Brands might finally award female athletes deals based on performance—not appearance


Alana Holmberg

A photograph of professional tennis player Naomi Osaka.

It all started with Louisville Sluggers baseball bats. The first athlete to make himself a brand was Honus Wagner, who, in 1905, signed a deal that allowed his signature on baseball bats; and after Wagner came Chuck Taylor in 1921. Taylor was Converse’s first player-endorser, and he became the name behind basketball’s first sneaker, the “Chuck Taylors’” (Crawford, 2016). In the 1980s, big deals became even bigger when NBA player Michael Jordan made a deal with Nike. 

“Michael Jordan…kicked open the door for big-time endorsements across all sports… But in 2014, eleven years after retirement, Jordan earned $100 million from Nike” (Crawford, 2016). Since then, we’ve seen Steph Curry and his $42-million-dollar Under Armour deal, Roger Federer with his $300-million-dollar Uniqlo, and Cristiano Ronaldo and LeBron James both with 1-billion-dollar Nike deals—to name only a few. Everyone knows athletes make the big bucks off the court and field by signing brand deals, yet rarely do we see female athletes coming close to these numbers reached by male athletes.

Men have always been awarded the most profitable deals based on performance, but unfortunately, this isn’t the case for women.

Finally, in 2021, a woman made it onto the list of top 50 highest-paid athletes: Naomi Osaka. Forbes stated, “…she was seen as having a coolness factor and a global appeal even before she became a fierce advocate for social justice issues, traits that helped turn her into a sports marketing icon” (Knight, n.d.). Osaka’s major endorsers include brands like Louis Vuitton, TAG Heuer, and Nike.  

On Forbes’ 2021 athletes list, Osaka landed at number 12 and Serena Williams at number 28; the third highest-paid woman on this list was Venus Williams ​​(Knight, n.d.-b). While still vastly trailing the men, at least this may point to an exciting change in the culture of marketing women in sports.

In 2015, the London School of Marketing (L.S.M.) published a list of the most marketable sports stars, which included only two women in its top 20: Maria Sharapova and Serena Williams. They were ranked 12th and 20th amongst all males.

The New York Times Magazine wrote, “Despite decisively trailing Serena on the tennis court…Sharapova has a financial advantage off the court. This month Forbes listed her as the highest-paid female athlete, worth more than $29 million to Serena’s $24 million” (Rankine, 2015).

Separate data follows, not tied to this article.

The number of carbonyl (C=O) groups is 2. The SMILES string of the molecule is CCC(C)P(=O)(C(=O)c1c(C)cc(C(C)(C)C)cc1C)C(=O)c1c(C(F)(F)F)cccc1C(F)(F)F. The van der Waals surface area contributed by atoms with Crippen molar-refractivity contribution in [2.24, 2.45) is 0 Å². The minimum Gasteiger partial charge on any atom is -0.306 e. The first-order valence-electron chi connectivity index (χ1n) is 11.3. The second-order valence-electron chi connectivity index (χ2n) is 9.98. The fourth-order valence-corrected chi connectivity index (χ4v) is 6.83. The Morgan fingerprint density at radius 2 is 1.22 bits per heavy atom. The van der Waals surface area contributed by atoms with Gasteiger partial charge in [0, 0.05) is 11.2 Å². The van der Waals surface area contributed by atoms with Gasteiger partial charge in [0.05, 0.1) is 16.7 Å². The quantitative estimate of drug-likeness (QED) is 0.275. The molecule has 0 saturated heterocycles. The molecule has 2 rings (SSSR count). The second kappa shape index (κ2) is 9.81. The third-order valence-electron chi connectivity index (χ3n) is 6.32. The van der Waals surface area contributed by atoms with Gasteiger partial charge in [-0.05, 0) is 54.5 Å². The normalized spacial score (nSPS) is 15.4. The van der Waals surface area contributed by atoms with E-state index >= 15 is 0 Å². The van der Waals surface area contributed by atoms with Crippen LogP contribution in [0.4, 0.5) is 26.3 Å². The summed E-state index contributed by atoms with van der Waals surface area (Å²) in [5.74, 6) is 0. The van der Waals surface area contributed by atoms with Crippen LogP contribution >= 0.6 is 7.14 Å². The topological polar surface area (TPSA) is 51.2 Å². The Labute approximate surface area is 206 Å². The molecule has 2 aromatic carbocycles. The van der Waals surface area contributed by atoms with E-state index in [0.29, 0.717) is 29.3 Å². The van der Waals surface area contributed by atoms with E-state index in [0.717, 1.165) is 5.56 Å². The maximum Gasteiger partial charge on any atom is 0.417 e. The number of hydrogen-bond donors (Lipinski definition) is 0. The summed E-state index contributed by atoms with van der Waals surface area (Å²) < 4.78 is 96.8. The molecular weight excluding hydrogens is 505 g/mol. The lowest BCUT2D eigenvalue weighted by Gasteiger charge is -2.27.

Former female tennis star, Chris Evert commented on the list back in 2015, saying: “I think the corporate world still loves the good-looking blond girls. . .” When Evert was asked that same year about what she thought of Eugenie Bouchard, the tall, blond Canadian who had yet to really distinguish herself in the sport but still was named the world’s most marketable athlete by the British magazine SportsPro, she said with a laugh, “Well, there you have it” (Rankine, 2015).

The marketing industry has a history of not necessarily rewarding the best female athletes with the best brand deals. In the world of marketing and advertising, there are arguably more women than men, yet these are the decision-makers creating ads to appeal to young consumers, and they have chosen a feminine, but not too “girly,” ideal to present as the ideal female athlete.  

“Consequences of nonconformity to hegemonic femininity in sport often include sexist and heterosexist discrimination. This leads many sportswomen to emphasize feminine characteristics to avoid prejudice and discrimination. However, females perceived as too feminine are then sexualized and trivialized, leaving women to carefully balance athleticism with hegemonic femininity” (Krane, 2001).

Men have always been awarded the most profitable deals based on performance, but unfortunately, this isn’t the case for women. The time has come.